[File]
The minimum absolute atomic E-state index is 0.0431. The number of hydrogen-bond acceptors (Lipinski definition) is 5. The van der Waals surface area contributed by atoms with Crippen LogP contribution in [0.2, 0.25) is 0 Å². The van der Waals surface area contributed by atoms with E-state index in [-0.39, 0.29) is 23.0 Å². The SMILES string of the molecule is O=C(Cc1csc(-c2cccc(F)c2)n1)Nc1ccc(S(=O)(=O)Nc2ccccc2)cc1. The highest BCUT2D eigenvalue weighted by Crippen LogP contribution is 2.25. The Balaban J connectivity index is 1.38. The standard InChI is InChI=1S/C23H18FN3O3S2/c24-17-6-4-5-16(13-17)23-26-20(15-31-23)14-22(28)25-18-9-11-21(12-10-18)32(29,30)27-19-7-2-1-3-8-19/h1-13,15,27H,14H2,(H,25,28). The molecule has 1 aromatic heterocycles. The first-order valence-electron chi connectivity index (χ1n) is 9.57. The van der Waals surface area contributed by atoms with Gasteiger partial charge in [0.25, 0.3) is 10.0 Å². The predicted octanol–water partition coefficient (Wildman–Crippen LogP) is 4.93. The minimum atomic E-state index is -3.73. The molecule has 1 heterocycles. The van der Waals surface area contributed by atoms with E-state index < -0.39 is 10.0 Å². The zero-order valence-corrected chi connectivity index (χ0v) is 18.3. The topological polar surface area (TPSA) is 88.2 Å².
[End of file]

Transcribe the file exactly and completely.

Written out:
The minimum absolute atomic E-state index is 0.0431. The number of hydrogen-bond acceptors (Lipinski definition) is 5. The van der Waals surface area contributed by atoms with Crippen LogP contribution in [0.2, 0.25) is 0 Å². The van der Waals surface area contributed by atoms with E-state index in [-0.39, 0.29) is 23.0 Å². The SMILES string of the molecule is O=C(Cc1csc(-c2cccc(F)c2)n1)Nc1ccc(S(=O)(=O)Nc2ccccc2)cc1. The highest BCUT2D eigenvalue weighted by Crippen LogP contribution is 2.25. The Balaban J connectivity index is 1.38. The standard InChI is InChI=1S/C23H18FN3O3S2/c24-17-6-4-5-16(13-17)23-26-20(15-31-23)14-22(28)25-18-9-11-21(12-10-18)32(29,30)27-19-7-2-1-3-8-19/h1-13,15,27H,14H2,(H,25,28). The molecule has 1 aromatic heterocycles. The first-order valence-electron chi connectivity index (χ1n) is 9.57. The van der Waals surface area contributed by atoms with Gasteiger partial charge in [0.25, 0.3) is 10.0 Å². The predicted octanol–water partition coefficient (Wildman–Crippen LogP) is 4.93. The minimum atomic E-state index is -3.73. The molecule has 1 heterocycles. The van der Waals surface area contributed by atoms with E-state index < -0.39 is 10.0 Å². The zero-order valence-corrected chi connectivity index (χ0v) is 18.3. The topological polar surface area (TPSA) is 88.2 Å².